Corrigan spent another couple of days at John's Hopkins due to hyperammonemia . Mark remarked that I was too specific ( or not specific enough ) when I prayed, "Dear God, please just let us get through Christmas" dreading the thought of spending the holiday in the hospital. Well, He heard me and we had a wonderful Christmas day but the very next morning Corrigan began showing symptoms and we were in the local ER by 1:30pm. After almost two hours of numerous IV attempts, several episodes of frightening vomiting and a shaved left-side of his head (stay tuned for a New Years Eve mohawk for the baby), Corrigan was transported to Hopkins by ambulance.
This photo was taken at Cumberland Memorial Hospital and we like to call this "You are putting that WHERE?!?!?!"
Once in Baltimore we spent the next days in the usual routine of twice daily blood tests and lots of time staring at seafoam green walls. Corrigan is now able to pull IV's from his arms and legs so, this time, he had to wear something called a "No-no Sleeve" It was a lot bigger than his arm so he was pretty upset at not being able to roll much.
When he sat up, Pap Pap called it his "kick stand"
I pack tons of toys for Corrigan to play with while in the hospital but even with as many things I bring he still ends up bored and irritable. I decided to mess around with some hospital tape and rig him up a "mobile" sort of toy to keep his attention. He loves his mirror but loved it even more when it was dangling six inches above his head.
Though with his "no-no" sleeve the mirror was more like a pinata.
Everything went just as it has the last three times we were admitted and it is a blessing that Corrigan responds so well to treatment. It is interesting that the length of our stay does not seem to depend on anything more than which metabolic doctor is on call. Some play it safe and want to keep us there 4 days minimum and others subscribe to the thought that keeping us in a hospital, during cold and flu season, is probably more detrimental than getting us home a few days sooner than normal. Corrigan's ammonia was lower, this visit, than the last two weeks ago…yet we spent nearly two extra days hospitalized simply because another doctor was on call.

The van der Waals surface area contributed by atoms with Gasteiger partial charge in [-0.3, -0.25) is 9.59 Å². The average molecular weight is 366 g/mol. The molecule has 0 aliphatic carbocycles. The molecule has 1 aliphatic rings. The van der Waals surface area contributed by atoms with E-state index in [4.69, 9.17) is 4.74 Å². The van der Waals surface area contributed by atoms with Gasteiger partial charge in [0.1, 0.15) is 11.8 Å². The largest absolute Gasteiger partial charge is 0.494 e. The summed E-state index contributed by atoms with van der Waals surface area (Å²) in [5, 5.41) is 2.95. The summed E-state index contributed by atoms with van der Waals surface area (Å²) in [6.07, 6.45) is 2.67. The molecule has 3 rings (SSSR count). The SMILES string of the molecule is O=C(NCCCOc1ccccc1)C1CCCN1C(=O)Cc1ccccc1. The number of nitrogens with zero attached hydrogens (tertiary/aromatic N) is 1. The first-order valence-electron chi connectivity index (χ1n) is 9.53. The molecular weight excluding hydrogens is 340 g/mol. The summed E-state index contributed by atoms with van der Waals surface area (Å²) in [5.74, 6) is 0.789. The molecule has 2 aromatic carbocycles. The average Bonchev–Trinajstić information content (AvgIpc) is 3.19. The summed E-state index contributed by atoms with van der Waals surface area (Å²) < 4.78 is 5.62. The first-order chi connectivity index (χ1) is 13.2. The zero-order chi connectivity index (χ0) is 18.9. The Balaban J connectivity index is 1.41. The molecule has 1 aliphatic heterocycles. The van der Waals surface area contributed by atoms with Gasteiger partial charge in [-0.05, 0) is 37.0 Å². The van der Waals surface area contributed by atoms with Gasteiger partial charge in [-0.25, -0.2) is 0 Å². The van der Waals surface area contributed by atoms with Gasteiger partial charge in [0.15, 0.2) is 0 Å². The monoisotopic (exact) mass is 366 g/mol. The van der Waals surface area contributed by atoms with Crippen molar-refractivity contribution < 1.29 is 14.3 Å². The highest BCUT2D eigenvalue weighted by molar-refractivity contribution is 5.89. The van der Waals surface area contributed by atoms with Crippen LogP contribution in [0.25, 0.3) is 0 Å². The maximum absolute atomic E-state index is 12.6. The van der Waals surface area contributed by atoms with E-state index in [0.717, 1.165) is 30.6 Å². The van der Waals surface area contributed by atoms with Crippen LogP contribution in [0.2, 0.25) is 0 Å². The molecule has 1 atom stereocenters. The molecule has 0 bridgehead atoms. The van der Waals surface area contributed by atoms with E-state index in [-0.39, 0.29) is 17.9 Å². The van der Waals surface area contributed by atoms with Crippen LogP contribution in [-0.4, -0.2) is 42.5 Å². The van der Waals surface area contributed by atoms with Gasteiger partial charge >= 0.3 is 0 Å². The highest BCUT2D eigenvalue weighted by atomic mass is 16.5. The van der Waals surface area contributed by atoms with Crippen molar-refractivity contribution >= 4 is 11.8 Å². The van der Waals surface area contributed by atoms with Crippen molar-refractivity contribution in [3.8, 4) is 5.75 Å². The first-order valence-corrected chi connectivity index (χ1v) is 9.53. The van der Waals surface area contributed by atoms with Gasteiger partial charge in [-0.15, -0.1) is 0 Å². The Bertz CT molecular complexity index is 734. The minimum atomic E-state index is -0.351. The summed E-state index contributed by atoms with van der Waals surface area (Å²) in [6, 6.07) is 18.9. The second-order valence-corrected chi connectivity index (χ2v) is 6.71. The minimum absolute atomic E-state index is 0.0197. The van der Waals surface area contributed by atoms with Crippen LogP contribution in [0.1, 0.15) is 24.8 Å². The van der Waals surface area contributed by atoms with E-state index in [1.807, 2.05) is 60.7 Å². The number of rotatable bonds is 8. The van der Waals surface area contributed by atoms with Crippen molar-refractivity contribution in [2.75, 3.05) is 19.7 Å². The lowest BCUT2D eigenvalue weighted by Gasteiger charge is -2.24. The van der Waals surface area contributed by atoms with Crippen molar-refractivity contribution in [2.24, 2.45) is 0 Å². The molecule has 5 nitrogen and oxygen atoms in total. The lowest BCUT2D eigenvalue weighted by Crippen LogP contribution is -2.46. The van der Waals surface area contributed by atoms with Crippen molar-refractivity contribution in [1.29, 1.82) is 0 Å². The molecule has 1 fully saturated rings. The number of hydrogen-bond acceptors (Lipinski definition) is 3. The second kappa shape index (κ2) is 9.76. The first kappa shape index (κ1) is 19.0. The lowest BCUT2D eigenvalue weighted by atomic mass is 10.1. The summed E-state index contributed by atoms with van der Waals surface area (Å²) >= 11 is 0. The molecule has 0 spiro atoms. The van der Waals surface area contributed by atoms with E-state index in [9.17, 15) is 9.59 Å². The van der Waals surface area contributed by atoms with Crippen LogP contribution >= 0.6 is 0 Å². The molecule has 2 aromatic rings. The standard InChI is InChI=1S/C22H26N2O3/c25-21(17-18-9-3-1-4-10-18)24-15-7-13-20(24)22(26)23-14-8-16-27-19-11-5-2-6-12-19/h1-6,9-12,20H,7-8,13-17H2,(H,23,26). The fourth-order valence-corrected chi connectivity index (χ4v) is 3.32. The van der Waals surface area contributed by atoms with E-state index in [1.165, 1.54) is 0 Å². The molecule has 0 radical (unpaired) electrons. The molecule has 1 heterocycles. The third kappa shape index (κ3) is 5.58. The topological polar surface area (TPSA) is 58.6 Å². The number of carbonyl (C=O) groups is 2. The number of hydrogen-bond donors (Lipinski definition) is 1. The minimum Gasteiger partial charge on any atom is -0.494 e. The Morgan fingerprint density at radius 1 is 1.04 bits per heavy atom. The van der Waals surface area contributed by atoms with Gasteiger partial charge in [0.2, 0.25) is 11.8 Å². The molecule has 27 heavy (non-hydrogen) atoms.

No matter though. What matters is that the baby is stabilized and home. The theory is that all of these hospitalizations are a result of his rapid growth and we are hoping that as his growing slows a bit the hospitalizations will become further and further apart. (Further= literal distance….Farther is mental? I can never remember the rule)
I do not want to revisit my anger and frustration at how this hospitalization began, with over 10 1/2 hours in our local er and a seemingly uncaring doctor and general crummy care, but it was not one I would like to repeat. It was angering to think that we arrived in our local er at 1:30pm and the baby did not arrive in Baltimore until nearly 3am in the morning. It was a very very long ride to Baltimore that night. Aside from the rough start…the baby was a good little trooper and he really seems to be able to handle these stays better and better each time.
Three hospitalizations in 45 days…8 roundtrips (for both regularly scheduled clinic visits and the hospitalizations) on our car (poor Mark takes me down and then comes back home to be with Connor and then has to return to Baltimore in a few days to bring us back home)…this has been a pretty crummy end to 2008. Living with citrullinemia is tough and we still have so much to learn. We are looking forward to a better 2009. Or not. Really, like we have any choice, right?